Also, two cases from the French courts have received some attention. The first case concerned personal data relating to covid-19 on a “health data hub”. The personal data was hosted within the EU region, but the case concerned a claim that the US based corporation Microsoft could be regarded as having access to the personal data through its Irish subsidiary. In the relevant case, the contract with Microsoft clearly specified that personal data would not be transferred outside the EU. However, in light of the Schrems II ruling, the court also considered that Microsoft, as a US based company, may be subject to governmental requests for information under the legislation assessed in the Schrems II ruling. The court highlighted that the Schrems II ruling did not concern situations in which the personal data could only be accessed from the US as a consequence of its surveillance laws in situations where the personal data is hosted in the EU region. The court also noted that the risks only occur if any data requests would be made by the US authorities. The outcome of the case was that the court did not order any suspension of the service, wherefore the risk in respect of personal data was not extensive enough for the court to order such decision.
The second case also related to the battle against covid-19 and in particular the vaccination campaign. For this purpose, an online service for vaccine appointments was used. The service used was hosted on AWS, and AWS was acting as a processor of the personal data concerned. The court was requested to immediately suspend the use of AWS for this purpose. The main arguments brought were that the use of the service violated the outcome in the Schrems II ruling, and that sensitive data (related to health) was processed by AWS. The court noted that no transfers had occurred, but it acknowledged that there is a risk that the US authorities may request access. Nevertheless, following the court’s assessment in this particular case and under certain local French procedural law limitations, of the legal and technical safeguards available (mainly (i) an obligation to challenge any general request from a public authority to access the data and (ii) encryption with encryption keys held by an entrusted third party in France, resulting in no actual access for AWS), the court found that the use of the service was not clearly in violation of the GDPR to the extent required for the issuance of an immediate suspension. On a side note, it may also be noted that the court did not consider any health-related personal data had been processed in the service, as it in this case was found that the personal data processed did not constitute special category personal data (“sensitive personal data”).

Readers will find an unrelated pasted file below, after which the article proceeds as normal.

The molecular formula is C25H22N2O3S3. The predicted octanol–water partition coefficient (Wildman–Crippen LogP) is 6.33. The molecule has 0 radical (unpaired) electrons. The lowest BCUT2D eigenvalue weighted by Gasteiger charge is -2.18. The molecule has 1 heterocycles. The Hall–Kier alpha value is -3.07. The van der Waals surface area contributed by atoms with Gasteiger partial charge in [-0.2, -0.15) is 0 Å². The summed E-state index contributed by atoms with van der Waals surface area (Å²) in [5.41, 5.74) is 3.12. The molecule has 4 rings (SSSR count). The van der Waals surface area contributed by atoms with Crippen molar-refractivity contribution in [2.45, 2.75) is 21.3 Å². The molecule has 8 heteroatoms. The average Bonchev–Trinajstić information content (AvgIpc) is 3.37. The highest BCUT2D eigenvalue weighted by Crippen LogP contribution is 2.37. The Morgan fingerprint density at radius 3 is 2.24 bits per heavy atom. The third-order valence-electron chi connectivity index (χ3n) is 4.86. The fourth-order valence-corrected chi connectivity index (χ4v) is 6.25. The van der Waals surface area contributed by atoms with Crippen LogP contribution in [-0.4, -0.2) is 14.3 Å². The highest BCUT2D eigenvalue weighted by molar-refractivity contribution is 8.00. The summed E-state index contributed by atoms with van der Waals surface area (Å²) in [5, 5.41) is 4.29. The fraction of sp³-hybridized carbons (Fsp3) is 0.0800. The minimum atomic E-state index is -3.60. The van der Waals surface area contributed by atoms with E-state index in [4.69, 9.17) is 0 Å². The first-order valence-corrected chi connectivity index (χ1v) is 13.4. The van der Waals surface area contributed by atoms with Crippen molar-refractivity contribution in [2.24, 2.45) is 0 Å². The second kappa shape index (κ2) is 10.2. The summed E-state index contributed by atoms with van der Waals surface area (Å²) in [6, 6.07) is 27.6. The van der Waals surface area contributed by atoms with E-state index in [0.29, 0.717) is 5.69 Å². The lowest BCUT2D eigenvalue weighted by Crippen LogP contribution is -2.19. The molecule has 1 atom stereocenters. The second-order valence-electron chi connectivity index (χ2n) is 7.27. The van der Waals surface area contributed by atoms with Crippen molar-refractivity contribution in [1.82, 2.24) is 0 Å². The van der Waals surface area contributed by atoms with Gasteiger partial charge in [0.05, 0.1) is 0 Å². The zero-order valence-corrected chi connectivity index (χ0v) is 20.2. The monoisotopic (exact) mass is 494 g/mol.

- Although the above decisions can be used as some guidance on argumentation in these matters, we strongly recommend that these ruling not be used as a clear precedent on how the data protection authority in other counties would assess the same transfer (the cases include several aspects of French procedural laws, etc), wherefore it is not certain whether a court or authority would reach the same conclusion in different circumstances.
- NYOB 101 complaints
Following the decision in the Schrems II ruling, NOYB (“None of Your Business”, a non-profit organisation focusing on privacy and originally founded by the Max Schrems), launched 101 complaints throughout the EU to entities using Google Analytics. In Sweden and Finland, the following entities were included in the 101 complaints: